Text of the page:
• Agency: the capacity and freedom to act, to make change. How can we expect young people to come to each other’s aid (as “upstanders”), exercise their digital citizenship or “be the change” they want to see online if we don’t allow them to? Balancing online and offline time is always good, but banning social media – as some celebrity parents and private schools have proudly announced they’re doing – doesn’t ultimately protect them. Three reasons why:
    1. In a fast-developing user-driven media environment, media safety depends to a greater than ever degree on user agency. It works from the inside out as much as the other way around – from inside the kid (see this about internal safeguards) and inside the online communities. It requires context – an understanding of what behavior does and doesn’t hurt a community and its members. This is the power of #ICANHELP (see this) and helplines that provide social media services with context for what’s happening in specific cases, making abuse reports more actionable. [See this at Engadget about how YouTube has increased the power of “trusted flaggers.”]
    2. Keeping our kids out of social media can marginalize them socially. As we all know, young people socialize online as much as offline. We know it’s not all good in either space, but shutting them off from a key space for their friends’ and peers’ sociality can have real impact on their social lives.
    3. Agency gives hope, said millennial author Nathan Schneider in an interview on public radio. Telling people there’s nothing they can do and treating them only as potential victims breeds the opposite: despair. Agency fuels positive change.

    “The most unsafe thing you could do is not let your kids start to understand how to interact with the world,” author, educator, and scientist John Seely Brown said in his keynote speech at the Digital Media & Learning conference in 2012.

  • Competency. Competency always increases confidence, right? It empowers us. It also protects today’s so-very-far-from-passive media users. To be safe, they need three kinds of competency, three literacies: the skills of social literacy (or social-emotional learning) and media literacy, as well as digital literacy (see this credible definition). These literacies not only empower users to participate constructively and effectively, they increase protection against manipulation, harassment, and all the other risks to psychological, physical, social and financial wellbeing people can encounter online. They also grow protective social norms such as perspective taking, respect, empathy and ethics.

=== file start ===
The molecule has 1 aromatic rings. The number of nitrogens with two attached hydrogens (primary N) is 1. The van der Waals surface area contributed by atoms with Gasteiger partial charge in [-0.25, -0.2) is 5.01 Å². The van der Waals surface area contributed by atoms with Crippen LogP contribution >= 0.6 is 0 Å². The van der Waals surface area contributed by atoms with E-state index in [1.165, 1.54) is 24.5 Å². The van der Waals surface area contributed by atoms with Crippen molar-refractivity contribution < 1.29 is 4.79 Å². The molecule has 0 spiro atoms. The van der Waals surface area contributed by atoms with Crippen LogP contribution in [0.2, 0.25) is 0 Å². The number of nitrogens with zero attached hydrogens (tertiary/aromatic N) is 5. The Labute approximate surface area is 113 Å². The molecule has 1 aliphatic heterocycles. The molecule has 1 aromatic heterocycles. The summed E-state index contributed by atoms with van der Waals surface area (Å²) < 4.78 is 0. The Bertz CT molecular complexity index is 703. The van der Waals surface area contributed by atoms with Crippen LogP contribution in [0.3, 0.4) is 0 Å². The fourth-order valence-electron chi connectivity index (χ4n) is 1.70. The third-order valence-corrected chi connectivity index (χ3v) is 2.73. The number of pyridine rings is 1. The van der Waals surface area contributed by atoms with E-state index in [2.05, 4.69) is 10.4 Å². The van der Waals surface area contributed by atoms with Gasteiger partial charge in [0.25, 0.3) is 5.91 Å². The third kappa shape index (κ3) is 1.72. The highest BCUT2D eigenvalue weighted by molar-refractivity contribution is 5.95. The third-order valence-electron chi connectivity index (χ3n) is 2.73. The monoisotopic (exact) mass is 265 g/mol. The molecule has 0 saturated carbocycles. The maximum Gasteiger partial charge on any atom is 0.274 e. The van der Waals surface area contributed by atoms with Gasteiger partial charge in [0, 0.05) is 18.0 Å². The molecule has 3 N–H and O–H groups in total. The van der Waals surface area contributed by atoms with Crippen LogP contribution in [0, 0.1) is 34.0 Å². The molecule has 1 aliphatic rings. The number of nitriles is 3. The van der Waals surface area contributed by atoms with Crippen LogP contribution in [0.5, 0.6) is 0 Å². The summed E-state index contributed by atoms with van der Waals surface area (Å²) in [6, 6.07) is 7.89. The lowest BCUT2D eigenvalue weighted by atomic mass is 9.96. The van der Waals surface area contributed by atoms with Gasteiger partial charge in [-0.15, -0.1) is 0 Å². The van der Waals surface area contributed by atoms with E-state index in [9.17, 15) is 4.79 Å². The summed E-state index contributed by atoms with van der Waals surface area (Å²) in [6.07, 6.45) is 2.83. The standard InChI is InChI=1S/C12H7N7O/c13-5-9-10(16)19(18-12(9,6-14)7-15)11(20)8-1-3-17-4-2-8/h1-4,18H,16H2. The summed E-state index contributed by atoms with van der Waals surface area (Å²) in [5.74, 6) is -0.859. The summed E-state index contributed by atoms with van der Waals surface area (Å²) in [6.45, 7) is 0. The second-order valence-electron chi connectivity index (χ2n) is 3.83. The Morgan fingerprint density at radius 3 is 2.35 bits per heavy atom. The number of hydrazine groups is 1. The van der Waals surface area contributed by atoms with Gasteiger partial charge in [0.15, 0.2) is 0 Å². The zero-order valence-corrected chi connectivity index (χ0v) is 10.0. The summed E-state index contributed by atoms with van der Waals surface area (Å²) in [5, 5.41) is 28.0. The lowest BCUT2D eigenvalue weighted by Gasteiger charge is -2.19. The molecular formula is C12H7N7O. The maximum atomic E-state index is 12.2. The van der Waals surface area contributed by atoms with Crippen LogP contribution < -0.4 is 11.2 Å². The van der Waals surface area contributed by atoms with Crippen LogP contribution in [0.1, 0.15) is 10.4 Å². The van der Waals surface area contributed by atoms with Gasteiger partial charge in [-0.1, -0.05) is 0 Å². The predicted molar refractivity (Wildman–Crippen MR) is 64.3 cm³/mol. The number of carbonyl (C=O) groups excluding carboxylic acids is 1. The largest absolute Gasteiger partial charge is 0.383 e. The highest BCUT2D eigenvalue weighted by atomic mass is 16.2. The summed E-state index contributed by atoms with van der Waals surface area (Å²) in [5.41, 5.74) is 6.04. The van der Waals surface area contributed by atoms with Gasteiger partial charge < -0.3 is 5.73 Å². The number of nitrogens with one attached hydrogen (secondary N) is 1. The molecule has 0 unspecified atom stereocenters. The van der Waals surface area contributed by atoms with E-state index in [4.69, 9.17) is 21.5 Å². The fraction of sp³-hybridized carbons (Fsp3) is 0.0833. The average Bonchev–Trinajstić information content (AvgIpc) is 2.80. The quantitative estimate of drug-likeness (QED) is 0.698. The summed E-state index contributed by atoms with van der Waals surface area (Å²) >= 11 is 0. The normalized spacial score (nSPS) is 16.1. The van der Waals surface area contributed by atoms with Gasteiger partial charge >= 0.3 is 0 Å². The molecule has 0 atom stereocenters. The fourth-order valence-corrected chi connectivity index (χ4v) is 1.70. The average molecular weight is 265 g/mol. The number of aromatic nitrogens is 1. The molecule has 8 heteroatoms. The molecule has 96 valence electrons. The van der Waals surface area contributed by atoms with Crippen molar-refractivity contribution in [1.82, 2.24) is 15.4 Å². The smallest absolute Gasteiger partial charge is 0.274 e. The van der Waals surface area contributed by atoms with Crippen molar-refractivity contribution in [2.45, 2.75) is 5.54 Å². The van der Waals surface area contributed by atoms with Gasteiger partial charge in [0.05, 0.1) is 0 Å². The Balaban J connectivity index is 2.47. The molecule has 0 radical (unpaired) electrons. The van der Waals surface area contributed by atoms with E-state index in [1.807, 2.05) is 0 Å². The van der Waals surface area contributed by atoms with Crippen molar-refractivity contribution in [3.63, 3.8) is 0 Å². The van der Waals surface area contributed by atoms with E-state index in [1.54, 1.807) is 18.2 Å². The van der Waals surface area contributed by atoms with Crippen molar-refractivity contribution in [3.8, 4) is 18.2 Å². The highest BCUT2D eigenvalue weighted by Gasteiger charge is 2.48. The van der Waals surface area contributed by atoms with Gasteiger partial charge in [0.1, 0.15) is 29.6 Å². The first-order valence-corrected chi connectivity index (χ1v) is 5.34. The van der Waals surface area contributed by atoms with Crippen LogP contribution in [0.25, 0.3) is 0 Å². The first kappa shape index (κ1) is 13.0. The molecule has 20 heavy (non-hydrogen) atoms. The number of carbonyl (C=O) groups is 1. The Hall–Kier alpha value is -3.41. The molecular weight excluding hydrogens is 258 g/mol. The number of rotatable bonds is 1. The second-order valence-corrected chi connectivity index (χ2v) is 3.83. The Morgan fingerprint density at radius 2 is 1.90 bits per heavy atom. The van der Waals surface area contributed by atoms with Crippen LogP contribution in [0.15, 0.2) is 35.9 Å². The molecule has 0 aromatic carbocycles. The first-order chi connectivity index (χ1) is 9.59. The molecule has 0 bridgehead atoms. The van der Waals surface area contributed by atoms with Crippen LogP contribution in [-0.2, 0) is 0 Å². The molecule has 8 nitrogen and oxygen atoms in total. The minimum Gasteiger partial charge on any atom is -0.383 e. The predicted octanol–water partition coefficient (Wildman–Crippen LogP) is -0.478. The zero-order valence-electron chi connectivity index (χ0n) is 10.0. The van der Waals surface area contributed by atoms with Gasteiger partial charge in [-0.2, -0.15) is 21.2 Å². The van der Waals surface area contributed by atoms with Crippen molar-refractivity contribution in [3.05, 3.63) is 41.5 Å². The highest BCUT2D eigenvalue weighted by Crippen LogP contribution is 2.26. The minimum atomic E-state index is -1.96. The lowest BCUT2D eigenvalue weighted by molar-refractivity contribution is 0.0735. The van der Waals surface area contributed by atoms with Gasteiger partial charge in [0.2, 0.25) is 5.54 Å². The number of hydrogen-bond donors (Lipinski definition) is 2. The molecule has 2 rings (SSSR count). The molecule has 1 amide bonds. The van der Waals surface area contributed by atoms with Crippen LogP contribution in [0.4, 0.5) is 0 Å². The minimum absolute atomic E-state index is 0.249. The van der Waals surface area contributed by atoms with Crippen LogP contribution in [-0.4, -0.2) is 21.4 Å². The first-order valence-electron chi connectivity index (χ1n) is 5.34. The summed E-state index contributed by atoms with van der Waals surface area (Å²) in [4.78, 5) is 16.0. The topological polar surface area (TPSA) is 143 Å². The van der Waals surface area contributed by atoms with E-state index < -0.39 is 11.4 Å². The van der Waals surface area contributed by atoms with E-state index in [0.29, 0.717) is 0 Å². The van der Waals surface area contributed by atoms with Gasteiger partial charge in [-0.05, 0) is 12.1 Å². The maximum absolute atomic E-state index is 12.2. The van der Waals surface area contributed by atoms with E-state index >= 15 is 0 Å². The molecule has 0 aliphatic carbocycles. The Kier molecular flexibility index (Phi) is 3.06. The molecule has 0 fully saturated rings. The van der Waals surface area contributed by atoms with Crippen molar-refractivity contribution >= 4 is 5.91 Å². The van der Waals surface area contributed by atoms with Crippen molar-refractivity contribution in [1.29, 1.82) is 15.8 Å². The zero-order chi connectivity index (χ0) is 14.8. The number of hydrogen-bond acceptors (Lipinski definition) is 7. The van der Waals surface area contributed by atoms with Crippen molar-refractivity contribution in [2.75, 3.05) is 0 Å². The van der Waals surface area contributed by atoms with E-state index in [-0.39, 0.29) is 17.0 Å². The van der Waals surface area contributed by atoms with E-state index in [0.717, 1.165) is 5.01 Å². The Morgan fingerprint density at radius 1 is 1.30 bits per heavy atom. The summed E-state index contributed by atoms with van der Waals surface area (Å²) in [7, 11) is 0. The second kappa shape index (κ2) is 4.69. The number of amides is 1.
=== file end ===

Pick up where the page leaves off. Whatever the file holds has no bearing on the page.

• Practice. There’s a reason why schools are called communities of guided practice. There’s a reason why experiential learning can be powerful. There’s a reason for homework (whether schools assign too much of it is for a different blog, such as this at Salon.com!). Practice locks in learning. Without practice, young people can’t test their competency, grow their resilience, or level up their powers for good. We need to give our young people opportunities to practice the skills and norms of safe, effective media use, participation and leadership.

Community, a sense of belonging, could easily be a fourth condition of growing security – and a strong sense of security – online. But it’s really the backdrop where all the above happens. Like positive school climates, online communities are safe and feel safe when their members have developed the social norms that protect them individually and collectively. The communities need to support and reinforce those norms (I’m in no way saying it’s entirely up to the participants). So it may take time for those levels of concern about digital security to start coming down, but we’ll get there faster when we help our kids find and consciously exercise their own powers for increasing safety and civility in digital media.

Related links

Teens' Top 10 (from NCSA 2016 report "Keeping Up with Generation App")

Teens’ Top 10 (from NCSA 2016 report “Keeping Up with Generation App”)